Mycroft’s eyelids fluttered open, revealing a sky that burnt blue. The position of the sun told him that midday had passed. He grew aware of the heat in his head, at his temples and on the fierce bruise that curled over his cheek. He must have fallen asleep. Had he caught the sun? What had he been dreaming of? The memory alluded him. The only clue left was a residual feeling of panic.
He reached a hand down beside the sun lounger and felt the almost liquid sensation of grass between his fingers. There was something so distasteful about mixing heat and bad dreams. If only he could daydream something delicious. He closed his eyes and imagined a figure, coming towards him through the trees at the bottom of the garden. The figure put his hand just to the side of Mycroft’s head, placing his body…
The lounger whined with the weight of an extra person. Mycroft kept his eyes closed, feeling the body collapse beside him and wriggle into a comfortable position. Sherlock propped a book close to Mycroft’s head.
“When did you get home?” Mycroft asked.
That word, ‘home’, acted like a catalyst on them both. Mycroft sunk comfortably into it, forgetting that he had a life and a house of his own in the city. Sherlock, on the other hand, bristled.
“About an hour ago,” said Sherlock, smoothly, “Does mother know how you got that bruise?”
“Of course she knows. You meant to ask, ‘Did I tell her?’”
Sherlock bent his head to his book. There were no more questions from him. Mycroft knew he was figuring it out for himself; noting how old the bruise was, what might have caused it, where Mycroft had been before coming back to mother. Mycroft wished that Sherlock would just ask him about it. But he also knew that if he had found Sherlock with a bruised face he would be doing the exact same thing. They were both so bad at communicating and they knew each other far too well.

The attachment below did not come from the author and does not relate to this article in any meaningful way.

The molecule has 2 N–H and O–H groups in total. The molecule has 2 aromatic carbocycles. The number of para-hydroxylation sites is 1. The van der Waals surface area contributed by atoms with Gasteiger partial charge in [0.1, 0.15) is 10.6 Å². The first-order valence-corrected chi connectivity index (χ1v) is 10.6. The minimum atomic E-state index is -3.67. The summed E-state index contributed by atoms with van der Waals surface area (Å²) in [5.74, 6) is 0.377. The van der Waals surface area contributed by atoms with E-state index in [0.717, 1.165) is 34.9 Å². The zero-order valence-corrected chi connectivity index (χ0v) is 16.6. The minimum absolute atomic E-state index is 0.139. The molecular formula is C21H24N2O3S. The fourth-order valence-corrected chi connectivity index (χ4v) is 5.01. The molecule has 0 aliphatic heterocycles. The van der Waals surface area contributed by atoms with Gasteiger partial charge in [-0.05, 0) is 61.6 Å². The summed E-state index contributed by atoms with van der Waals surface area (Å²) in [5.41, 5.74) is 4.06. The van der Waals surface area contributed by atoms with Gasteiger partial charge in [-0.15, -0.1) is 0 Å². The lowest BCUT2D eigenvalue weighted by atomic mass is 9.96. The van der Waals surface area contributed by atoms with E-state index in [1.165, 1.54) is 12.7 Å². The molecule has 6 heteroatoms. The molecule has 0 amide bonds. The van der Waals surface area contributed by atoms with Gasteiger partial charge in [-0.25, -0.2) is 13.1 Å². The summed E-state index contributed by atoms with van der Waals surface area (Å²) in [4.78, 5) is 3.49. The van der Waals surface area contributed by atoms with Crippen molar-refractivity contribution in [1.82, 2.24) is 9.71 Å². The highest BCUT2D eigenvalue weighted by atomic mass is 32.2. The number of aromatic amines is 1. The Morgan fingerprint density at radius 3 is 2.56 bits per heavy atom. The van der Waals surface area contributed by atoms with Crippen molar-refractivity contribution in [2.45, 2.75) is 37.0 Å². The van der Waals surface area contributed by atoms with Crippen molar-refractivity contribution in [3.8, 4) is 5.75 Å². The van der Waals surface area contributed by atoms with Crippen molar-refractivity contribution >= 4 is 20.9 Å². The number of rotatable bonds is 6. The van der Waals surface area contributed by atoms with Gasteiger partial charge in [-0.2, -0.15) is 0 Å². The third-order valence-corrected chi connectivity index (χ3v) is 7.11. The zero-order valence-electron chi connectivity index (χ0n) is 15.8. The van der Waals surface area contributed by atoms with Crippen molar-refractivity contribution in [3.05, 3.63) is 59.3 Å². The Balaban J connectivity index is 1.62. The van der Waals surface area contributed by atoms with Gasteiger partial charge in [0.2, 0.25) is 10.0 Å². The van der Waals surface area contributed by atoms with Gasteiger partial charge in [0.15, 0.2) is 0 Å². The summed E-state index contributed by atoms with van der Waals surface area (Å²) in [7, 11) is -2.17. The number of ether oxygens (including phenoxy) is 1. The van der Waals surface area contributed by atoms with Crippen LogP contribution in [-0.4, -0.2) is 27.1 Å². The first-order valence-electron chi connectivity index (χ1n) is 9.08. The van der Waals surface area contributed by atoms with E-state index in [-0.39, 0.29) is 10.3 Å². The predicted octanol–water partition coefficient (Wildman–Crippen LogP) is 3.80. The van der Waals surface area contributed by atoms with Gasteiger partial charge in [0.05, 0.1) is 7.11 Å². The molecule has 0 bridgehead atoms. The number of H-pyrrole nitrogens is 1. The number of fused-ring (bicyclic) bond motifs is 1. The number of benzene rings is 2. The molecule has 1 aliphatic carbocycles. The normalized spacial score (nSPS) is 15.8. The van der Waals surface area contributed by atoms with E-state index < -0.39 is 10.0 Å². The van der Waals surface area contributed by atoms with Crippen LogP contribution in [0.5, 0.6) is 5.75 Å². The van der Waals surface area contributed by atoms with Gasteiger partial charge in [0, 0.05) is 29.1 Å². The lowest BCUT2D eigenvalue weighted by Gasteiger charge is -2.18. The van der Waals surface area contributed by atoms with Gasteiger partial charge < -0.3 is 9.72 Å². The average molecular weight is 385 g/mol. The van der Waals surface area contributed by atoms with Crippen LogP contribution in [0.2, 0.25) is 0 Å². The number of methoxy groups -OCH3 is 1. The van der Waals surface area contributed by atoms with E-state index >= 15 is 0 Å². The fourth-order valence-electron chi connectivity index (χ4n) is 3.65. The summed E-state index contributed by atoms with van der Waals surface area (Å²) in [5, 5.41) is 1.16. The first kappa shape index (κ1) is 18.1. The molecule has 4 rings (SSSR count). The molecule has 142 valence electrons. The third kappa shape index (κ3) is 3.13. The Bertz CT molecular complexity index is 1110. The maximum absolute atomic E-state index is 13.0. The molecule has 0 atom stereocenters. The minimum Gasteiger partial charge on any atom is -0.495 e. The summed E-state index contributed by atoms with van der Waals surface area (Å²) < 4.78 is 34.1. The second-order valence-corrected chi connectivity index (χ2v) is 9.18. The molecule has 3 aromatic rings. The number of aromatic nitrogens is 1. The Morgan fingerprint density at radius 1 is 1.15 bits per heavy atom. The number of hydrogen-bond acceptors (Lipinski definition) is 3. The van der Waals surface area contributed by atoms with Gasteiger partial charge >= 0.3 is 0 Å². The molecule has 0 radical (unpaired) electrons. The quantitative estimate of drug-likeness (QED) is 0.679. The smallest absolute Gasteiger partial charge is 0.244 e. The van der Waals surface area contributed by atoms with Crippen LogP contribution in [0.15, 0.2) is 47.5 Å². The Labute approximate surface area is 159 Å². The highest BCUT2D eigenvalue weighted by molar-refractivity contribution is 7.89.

The sound of Sherlock turning pages became a lulling rhythm. Mycroft didn’t even guess that Sherlock wasn’t reading. He lay on the cusp of sleep until the page turning stopped. Then he felt the lightest of touches on his tender cheek. He imagined Sherlock’s interested gaze as he assessed the injury. He was figuring out everything that hadn’t been ascertained in the first glance. Sherlock could read a bruise. He could read his brother too. There had been cases in the past that might relate to this one. Little brother knew how Mycroft liked men who would treat him roughly.
“Don’t,” said Mycroft.
Sherlock’s touch disappeared immediately. Through heavy-lidded eyes, Mycroft could see Sherlock’s face droop close to his own, as if preparing to kiss his cheek.
Sherlock sat up, got to his feet and walked away.
Mycroft opened his eyes to the sky. He had missed his chance. There had been many possibilities in those few seconds, when Sherlock’s face had been a hair’s breadth from his own. He could have said something. He didn’t know what, but he knew there must have been something he could have said to make things right. From those magical words, more would have followed. So many questions and confessions and reassurances that would have healed their wounded, strange relationship.
The chance had been missed. Mycroft sadly accepted what it had turned out to be. Another failure in communication.